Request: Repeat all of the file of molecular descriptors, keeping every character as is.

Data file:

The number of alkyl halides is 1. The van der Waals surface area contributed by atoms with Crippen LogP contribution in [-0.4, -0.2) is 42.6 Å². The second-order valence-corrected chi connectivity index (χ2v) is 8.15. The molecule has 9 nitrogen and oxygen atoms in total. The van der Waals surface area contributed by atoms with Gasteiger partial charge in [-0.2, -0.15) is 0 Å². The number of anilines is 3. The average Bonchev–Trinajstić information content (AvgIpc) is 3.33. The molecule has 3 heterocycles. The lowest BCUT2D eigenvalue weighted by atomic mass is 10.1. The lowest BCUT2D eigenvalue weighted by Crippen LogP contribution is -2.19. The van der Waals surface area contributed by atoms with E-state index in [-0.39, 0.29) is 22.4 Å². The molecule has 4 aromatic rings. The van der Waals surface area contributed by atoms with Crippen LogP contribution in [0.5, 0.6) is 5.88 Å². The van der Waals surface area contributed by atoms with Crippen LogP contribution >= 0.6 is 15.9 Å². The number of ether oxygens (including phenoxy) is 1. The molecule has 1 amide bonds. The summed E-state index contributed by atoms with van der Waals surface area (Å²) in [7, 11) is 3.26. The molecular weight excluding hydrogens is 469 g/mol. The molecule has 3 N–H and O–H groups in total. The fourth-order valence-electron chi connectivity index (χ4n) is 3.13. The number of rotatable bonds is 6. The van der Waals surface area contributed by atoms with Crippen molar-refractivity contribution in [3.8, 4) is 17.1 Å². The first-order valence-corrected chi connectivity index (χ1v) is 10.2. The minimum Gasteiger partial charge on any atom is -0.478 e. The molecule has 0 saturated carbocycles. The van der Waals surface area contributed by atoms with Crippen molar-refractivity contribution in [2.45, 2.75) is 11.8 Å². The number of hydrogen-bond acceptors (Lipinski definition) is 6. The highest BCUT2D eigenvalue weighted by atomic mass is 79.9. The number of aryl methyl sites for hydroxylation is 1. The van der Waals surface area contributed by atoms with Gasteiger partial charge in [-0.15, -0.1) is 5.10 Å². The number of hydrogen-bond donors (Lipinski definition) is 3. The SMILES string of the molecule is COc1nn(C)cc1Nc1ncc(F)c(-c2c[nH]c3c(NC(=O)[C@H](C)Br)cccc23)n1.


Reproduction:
The number of alkyl halides is 1. The van der Waals surface area contributed by atoms with Crippen LogP contribution in [-0.4, -0.2) is 42.6 Å². The second-order valence-corrected chi connectivity index (χ2v) is 8.15. The molecule has 9 nitrogen and oxygen atoms in total. The van der Waals surface area contributed by atoms with Gasteiger partial charge in [-0.2, -0.15) is 0 Å². The number of anilines is 3. The average Bonchev–Trinajstić information content (AvgIpc) is 3.33. The molecule has 3 heterocycles. The lowest BCUT2D eigenvalue weighted by atomic mass is 10.1. The lowest BCUT2D eigenvalue weighted by Crippen LogP contribution is -2.19. The van der Waals surface area contributed by atoms with E-state index in [-0.39, 0.29) is 22.4 Å². The molecule has 4 aromatic rings. The van der Waals surface area contributed by atoms with Crippen LogP contribution in [0.5, 0.6) is 5.88 Å². The van der Waals surface area contributed by atoms with Crippen LogP contribution >= 0.6 is 15.9 Å². The number of ether oxygens (including phenoxy) is 1. The molecule has 1 amide bonds. The summed E-state index contributed by atoms with van der Waals surface area (Å²) in [7, 11) is 3.26. The molecular weight excluding hydrogens is 469 g/mol. The molecule has 3 N–H and O–H groups in total. The fourth-order valence-electron chi connectivity index (χ4n) is 3.13. The number of rotatable bonds is 6. The van der Waals surface area contributed by atoms with Crippen molar-refractivity contribution in [3.8, 4) is 17.1 Å². The first-order valence-corrected chi connectivity index (χ1v) is 10.2. The minimum Gasteiger partial charge on any atom is -0.478 e. The molecule has 0 saturated carbocycles. The van der Waals surface area contributed by atoms with Crippen molar-refractivity contribution in [2.45, 2.75) is 11.8 Å². The number of hydrogen-bond acceptors (Lipinski definition) is 6. The highest BCUT2D eigenvalue weighted by atomic mass is 79.9. The number of aryl methyl sites for hydroxylation is 1. The van der Waals surface area contributed by atoms with Gasteiger partial charge in [-0.15, -0.1) is 5.10 Å². The number of hydrogen-bond donors (Lipinski definition) is 3. The SMILES string of the molecule is COc1nn(C)cc1Nc1ncc(F)c(-c2c[nH]c3c(NC(=O)[C@H](C)Br)cccc23)n1.